I would like to say something about the seventh chapter of Hitler’s Religion; not just what I quoted here, but the entire chapter. My reading of this book continues to confirm my premise: The most influential NS men, and those who inspired them, were just one step away from reaching the other side of the psychological Rubicon, but didn’t reach solid ground. (N.b.: I cannot link to the article ‘My stepping stones’ on the psychological Rubicon for the moment, as a technician is just about to see if it is possible to upload the WordPress-censored entries here. If this new incarnation of WDH doesn’t appear for a few moments, don’t be alarmed: we’re reconfiguring it.)
From this follows the need to create a new religious movement to take this last step, a movement I call the priesthood of the sacred words. And in doing so I must confess that I find myself somewhat closer to Himmler than to Hitler on this point.
On pages 189-90 of Hitler’s Religion Weikart informs us that, although Hitler criticised Gothic cathedrals and medieval mysticism for their somberness, he didn’t believe that NS was a religious cult for holding mystical ceremonies. In fact, his 1938 Nuremberg Rally speech was an open rebuke to Himmler, Rosenberg and other neo-pagans in the movement. Rosenberg himself in his major work recalled that Hitler had disapproved of Himmler’s plans to reintroduce the cult of Wotan and Thor. Hitler was even suspicious of Rosenberg’s studies of Germanic prehistory because he preferred the cultures of Greece and Rome.
Recall from The Fair Race that the original cultures of Greece and Rome were founded by Norsemen, and that only in their more decadent stages did they undergo interbreeding. I can well understand Hitler on this point and what he said about Wotan in one of his after-dinner talks. But Himmler’s idea was the right one: for a movement to be successful, it is necessary for believers to feel the mysterium tremendum, what Jung and others call the numinous.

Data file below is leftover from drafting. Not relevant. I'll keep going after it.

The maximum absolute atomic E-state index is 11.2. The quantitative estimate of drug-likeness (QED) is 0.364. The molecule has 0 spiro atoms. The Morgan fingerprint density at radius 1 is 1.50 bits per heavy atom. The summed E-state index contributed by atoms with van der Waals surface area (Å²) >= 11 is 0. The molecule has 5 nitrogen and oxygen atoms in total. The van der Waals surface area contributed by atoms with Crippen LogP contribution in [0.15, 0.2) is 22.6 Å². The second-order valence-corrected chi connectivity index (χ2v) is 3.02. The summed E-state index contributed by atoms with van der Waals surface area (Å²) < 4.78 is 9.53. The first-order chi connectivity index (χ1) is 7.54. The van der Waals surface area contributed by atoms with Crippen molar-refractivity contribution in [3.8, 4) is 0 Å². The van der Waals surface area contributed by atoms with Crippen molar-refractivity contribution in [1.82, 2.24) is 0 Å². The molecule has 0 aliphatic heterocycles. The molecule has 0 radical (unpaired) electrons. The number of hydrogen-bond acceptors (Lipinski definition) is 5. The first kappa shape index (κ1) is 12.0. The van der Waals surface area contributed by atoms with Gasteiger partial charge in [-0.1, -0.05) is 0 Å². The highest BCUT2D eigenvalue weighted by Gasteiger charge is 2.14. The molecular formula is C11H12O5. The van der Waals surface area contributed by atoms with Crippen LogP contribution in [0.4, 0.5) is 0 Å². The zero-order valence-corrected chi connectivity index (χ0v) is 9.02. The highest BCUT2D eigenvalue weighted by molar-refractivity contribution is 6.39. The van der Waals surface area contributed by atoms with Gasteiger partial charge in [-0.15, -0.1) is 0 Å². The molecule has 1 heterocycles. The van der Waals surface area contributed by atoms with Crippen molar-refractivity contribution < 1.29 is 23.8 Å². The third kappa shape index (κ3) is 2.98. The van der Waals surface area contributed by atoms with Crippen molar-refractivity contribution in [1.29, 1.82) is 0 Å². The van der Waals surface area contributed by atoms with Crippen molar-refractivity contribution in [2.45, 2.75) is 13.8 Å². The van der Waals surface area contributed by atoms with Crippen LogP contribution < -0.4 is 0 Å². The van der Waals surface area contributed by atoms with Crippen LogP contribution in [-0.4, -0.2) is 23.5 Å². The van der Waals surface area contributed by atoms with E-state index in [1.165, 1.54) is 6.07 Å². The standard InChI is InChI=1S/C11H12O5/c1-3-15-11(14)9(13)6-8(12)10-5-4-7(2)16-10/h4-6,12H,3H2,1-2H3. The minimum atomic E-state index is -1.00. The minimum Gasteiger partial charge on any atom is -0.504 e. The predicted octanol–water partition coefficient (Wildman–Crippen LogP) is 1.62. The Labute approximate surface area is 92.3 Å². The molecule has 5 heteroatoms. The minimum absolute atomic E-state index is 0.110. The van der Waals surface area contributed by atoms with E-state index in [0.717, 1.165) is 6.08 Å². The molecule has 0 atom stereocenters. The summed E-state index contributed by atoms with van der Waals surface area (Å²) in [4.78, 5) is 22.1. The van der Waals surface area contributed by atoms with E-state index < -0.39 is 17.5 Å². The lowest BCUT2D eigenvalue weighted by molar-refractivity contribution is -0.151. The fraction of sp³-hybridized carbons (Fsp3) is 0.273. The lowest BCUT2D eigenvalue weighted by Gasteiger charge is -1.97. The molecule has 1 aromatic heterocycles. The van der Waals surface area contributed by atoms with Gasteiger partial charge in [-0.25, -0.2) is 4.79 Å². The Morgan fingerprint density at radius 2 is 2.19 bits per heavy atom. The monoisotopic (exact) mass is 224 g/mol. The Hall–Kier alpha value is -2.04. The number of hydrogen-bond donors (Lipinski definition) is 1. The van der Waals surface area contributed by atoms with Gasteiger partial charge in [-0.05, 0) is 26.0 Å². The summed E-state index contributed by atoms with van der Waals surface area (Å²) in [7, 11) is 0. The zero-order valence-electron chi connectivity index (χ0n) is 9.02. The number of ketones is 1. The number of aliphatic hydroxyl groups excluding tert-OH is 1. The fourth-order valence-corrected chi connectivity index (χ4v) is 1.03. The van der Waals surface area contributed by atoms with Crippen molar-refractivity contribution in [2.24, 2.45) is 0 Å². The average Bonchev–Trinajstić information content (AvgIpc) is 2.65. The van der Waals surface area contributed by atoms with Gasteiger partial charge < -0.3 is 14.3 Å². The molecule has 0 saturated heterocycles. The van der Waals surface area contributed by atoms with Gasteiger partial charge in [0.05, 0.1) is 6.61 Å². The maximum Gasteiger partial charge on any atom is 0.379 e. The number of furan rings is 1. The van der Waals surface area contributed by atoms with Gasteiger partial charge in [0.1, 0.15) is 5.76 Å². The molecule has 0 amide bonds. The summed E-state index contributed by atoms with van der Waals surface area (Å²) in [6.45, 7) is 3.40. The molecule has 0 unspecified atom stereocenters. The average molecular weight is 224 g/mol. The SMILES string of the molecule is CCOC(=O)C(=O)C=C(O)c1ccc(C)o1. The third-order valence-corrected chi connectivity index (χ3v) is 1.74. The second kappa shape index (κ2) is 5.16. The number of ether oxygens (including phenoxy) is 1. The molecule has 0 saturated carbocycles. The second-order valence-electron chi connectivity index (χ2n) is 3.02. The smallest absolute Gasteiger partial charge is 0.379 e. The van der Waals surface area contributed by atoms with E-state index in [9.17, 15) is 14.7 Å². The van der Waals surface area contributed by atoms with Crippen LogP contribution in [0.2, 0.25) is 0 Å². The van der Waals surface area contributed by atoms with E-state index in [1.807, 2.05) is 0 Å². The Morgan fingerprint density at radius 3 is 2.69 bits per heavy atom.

And that can only be inspired by a semi-religious movement. I understand Hitler because there were occult and parapsychological aspects in some high-ranking National Socialists that had to be rejected. But an ideal compromise would have been, as Manu Rodríguez rightly said in one of our books, to use the rebuilt Greco-Roman temples (starting e.g., by destroying the Vatican and putting in its place a huge temple to Zeus) to teach languages, history and literature of the peoples with Nordic blood (peoples that obviously include Greece and Rome in their origins).
The other reflection I wanted to communicate this day is due to the recent article ‘What is a Woman?’ by Spencer Quinn, who tells us: ‘It began in the 1960s, when we pretended that blacks were the intellectual equals of whites’.
That is not true. While Quinn is correct in saying that Matt Walsh (pic above), who produced the amazing documentary What is a Woman?, didn’t dare to name the influential Jews in gender ideology, the ideology of equality began in the writings of a much older Jew, St Paul. Constantine brought to Constantinople the inversion of Greco-Roman values we read in that famous verse in the Epistle to the Galatians, inducing, with all the power of the Roman Empire, a melting pot of races in the so-called second Rome. There began the Aryan decline big time. While the ancient Greeks and Romans with Nordic blood were racists, Christianity broke down the barriers—not something as recent as the 1960s.
Once I finish reviewing Weikart’s book on Hitler’s religion, we will continue translating Karlheinz Deschner’s history of Christianity.